Rio de Janeiro, 15 October (Argus) — Brazil’s state-controlled Petrobras only expects to sign one refinery sales agreement by year-end, rather than five as originally targeted, a senior company executive familiar with the process tells Argus.
The delay stems from scheduling problems associated with the Covid-19 pandemic, oil market volatility, and a court challenge recently decided in Petrobras’ favor.
The refinery divestment program was launched in April 2019 as part of an agreement with anti-trust agency Cade.
The sole sales agreement likely to be signed by the end of December is for the 333,000 b/d Landulpho Alves refinery (Rlam) in Mataripe, the executive said.
Petrobras has been in exclusive talks with Abu Dhabi’s state-owned investment fund Mubadala for the refinery since July.
In September, Petrobras said two similar bids for the 208,000 b/d Presidente Getulio Vargas refinery (Repar) would require a second round of binding offers, possibly this month. China’s state-owned Sinopec and domestic fuel distributors Raizen and Ultrapar participated in the first round.
Petrobras is targeting the launch of binding offers in the fourth quarter for three more refineries: 208,000 b/d Alberto Pasqualini (Refap) in Canoas; 115,000 b/d Abreu e Lima (Renest) in Ipojuca; and 166,000 b/d Gabriel Passos (Regap) in Betim.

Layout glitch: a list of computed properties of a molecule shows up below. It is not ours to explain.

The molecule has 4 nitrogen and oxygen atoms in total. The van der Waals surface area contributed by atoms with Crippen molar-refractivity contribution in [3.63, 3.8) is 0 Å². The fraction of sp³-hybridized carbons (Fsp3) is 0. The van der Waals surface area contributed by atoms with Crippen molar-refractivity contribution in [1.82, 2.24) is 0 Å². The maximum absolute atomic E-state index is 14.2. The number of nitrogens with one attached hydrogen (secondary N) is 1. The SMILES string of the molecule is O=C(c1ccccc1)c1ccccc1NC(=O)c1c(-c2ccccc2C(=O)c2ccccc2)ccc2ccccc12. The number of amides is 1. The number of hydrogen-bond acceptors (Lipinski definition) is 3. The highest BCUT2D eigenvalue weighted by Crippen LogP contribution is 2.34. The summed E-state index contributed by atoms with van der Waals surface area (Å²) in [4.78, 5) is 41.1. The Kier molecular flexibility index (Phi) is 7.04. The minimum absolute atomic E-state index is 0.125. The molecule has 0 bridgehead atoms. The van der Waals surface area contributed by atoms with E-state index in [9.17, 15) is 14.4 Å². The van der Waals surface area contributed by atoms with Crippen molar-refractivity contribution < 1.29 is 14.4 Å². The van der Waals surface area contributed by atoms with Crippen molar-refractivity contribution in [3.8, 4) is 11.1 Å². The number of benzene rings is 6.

Offers for three smaller refining units are on tap for first half 2021. Petrobras is selling another refinery, 39,600 b/d Potiguar Clara Camarão Refinery (RPCC) in Rio Grande do Norte state, as part of an upstream cluster outside the scope of the original Cade agreement.
The delays are increasing the probability that Cade will grant an extension of the 2021 deadline for refinery sales to close. Petrobras and the agency have discussed the possibility of an extension in recent weeks, company executives have said.
The timeline for sales has been complicated by health safety protocols and the supreme court challenge initiated in July. Earlier this month the court rejected a senate request to subject the sales to congressional oversight.
The company is counting on revenue from the refinery sales to reduce its debt load. The sales are a major facet of its $20bn-$30bn non-core assets divestment target, likely to be expanded under a forthcoming business plan expected to be released in November.
The company plans to publish third quarter results on 28 October.
By Nathan Walters
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